Last week, with the Mill Valley with no money promised people turned in 29 weapons.
Sausalito resident Leon Hunting wanted absolutely nothing to do with the gun he gave up.
"I think we have enough violence; we need to take responsibility and take guns off the street," he said.
Last Tuesday's offering of $43,000 in incentive money ran out in 90 minutes. From there they turned to vouchers. The county owes a total of $67,000 for turned-in guns. They're taking private donations.
"From the general public, the largest check is $1,000, the smallest is $1," Marin County District Attorney Ed Berberian said.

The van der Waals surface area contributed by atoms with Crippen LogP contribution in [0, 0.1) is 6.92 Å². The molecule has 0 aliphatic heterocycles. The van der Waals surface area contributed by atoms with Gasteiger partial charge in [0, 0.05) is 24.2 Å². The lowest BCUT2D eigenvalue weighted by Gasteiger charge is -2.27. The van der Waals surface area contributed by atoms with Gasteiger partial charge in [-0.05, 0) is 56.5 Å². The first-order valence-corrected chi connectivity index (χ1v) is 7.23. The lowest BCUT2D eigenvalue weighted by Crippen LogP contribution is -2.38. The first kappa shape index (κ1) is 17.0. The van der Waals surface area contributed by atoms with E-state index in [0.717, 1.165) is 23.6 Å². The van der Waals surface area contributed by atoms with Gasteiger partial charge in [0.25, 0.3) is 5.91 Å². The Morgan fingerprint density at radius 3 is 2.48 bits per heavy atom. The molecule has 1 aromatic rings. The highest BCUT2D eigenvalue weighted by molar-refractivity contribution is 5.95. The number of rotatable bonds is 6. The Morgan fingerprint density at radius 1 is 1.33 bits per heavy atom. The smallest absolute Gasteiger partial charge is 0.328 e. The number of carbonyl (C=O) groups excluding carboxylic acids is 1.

Another person gave $26, one for every life lost at Sandy Hook.
The weapons collected on Monday ranged from an AR-15 semi-automatic, to a BB gun and a .22 caliber rifle that Peter Rice had kept in his attic for two decades and now doesn't want around.
"Kids can find them, we have grandchildren, they know where to look," Rice said.
As was the case last week, Marin County took the weapons, no questions asked. The district attorney says all of the weapons it collected will be destroyed.
It hopes to make good on those vouchers within 30 days.